So you’ve got hens, a rooster, and not enough chickens. Should you order more chicks in the mail? Sure, that’s one solution. But if you’ve got all three of the above, its turns out nature has a free solution for you. Read on for a how-to on hatching your own chicks.
Step 1: Feed
The first thing you’ll need is … well … some eggs! Set aside a few eggs you want to hatch in a layer box. Provided you have an active rooster, all or most should be fertile. As some will inevitably be roosters, if you’re hatching chicks for egg production, it is often wise to set aside at least a quarter more eggs than the number of chickens you eventually want. Label all eggs with a sharpie so you don’t end up mixing them up with fresh eggs for the kitchen. (Depending on how far along the embryo is, this can be a disturbing experience …)
Step 2: Brooder Hen
Almost as important as eggs, you’ll need a brooding hen to hatch your chicks (at least without the use of an incubator). Watch for a hen who sits all day on a clutch of eggs, and resists (sometimes violently) being removed. It is under her that you should deposit your eggs for care. As a brooding mother will barely leave the nest, make sure to leave some feed and water within pecking distance. Her sit will be a long one–much longer than you could probably go without food, and certainly without water. Heritage breeds like Buff Orphingtons, Sussex, Silkies and Langshans tend to take to brooding the quickest.
Step 4: Wait
That’s right, for step four, patience is all that’s required. While in an incubator you need to turn the eggs, when you have a brooding hen, she will not only turn them for you, but will even cycle different eggs to the middle to achieve maximum warmth. In fact, these are the only times she will leave her seated position on top of the eggs. For chicken eggs, hatching generally takes around 21 days. Start listening for peeping around day 18 though, just in case you have some early escapees. While it’s okay to help the chick once it begins cracking its way out of the shell, never attempt to crack an egg just because you hear peeping from within.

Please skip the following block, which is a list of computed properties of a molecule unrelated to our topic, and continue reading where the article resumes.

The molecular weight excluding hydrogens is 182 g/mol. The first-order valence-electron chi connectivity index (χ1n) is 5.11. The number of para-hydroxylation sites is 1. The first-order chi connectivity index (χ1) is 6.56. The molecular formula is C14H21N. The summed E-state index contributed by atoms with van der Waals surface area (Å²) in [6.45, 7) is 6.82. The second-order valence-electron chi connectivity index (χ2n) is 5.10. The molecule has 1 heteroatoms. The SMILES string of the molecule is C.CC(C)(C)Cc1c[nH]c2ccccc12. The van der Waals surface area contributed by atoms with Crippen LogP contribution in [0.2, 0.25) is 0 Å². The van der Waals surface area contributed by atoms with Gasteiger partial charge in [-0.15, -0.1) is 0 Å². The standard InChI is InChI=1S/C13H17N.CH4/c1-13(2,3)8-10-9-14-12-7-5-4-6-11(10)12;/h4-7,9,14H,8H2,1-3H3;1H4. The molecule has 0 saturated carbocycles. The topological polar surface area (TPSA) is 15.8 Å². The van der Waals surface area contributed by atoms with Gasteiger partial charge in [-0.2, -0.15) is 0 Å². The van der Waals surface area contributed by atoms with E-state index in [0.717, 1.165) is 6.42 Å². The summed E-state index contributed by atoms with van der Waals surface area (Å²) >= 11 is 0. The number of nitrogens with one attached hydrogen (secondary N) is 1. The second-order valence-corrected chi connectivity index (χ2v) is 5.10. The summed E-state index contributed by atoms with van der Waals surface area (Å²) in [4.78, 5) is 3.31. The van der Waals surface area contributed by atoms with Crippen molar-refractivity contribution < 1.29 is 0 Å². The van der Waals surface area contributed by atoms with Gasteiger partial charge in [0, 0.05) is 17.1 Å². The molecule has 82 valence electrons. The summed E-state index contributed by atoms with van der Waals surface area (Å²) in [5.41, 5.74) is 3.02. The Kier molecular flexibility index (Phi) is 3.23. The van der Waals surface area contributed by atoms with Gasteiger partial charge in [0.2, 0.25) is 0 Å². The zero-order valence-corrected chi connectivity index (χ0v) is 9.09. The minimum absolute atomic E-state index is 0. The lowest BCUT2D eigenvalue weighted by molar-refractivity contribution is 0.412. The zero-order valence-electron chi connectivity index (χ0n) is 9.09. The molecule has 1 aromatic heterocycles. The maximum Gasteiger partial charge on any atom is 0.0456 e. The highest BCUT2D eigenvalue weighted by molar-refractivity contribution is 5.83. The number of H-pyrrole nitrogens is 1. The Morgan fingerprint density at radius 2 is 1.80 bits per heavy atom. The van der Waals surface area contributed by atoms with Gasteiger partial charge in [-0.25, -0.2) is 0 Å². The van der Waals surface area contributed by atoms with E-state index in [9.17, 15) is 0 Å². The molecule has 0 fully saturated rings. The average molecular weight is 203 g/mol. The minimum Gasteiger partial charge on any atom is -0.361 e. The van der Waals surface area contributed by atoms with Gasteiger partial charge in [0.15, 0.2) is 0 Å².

Step 5: Caring for Your Chicks
Once the chicks have broken their way out of the eggs, it’s important to give them a healthy start. Provide them with a starter feed composed of 20-percent protein, and provide them with a nearby source of clean water. Sometimes it even helps to dip their beaks in the water, so they get the idea what to do. Yes, they will instinctively figure it out eventually, but a helping hand never hurt. Also check their rear vents. Sometimes runny feces can clog them, which will lead to complications if not cleaned away. Simply wet a rag and wipe it off for them, if this occurs.
Follow the steps above, and you should have a healthy young brood in no time. Happy hatching!
A humble homesteader based in an undisclosed location, Lars Drecker splits his time between tending his little slice of self-sustaining heaven, and bothering his neighbors to do his work for him. This is mainly the fault of a debilitating predilection for fishing, hunting, camping and all other things outdoors. When not engaged in any of the above activities, you can normally find him broken down on the side of the road, in some piece of junk he just “fixed-up.”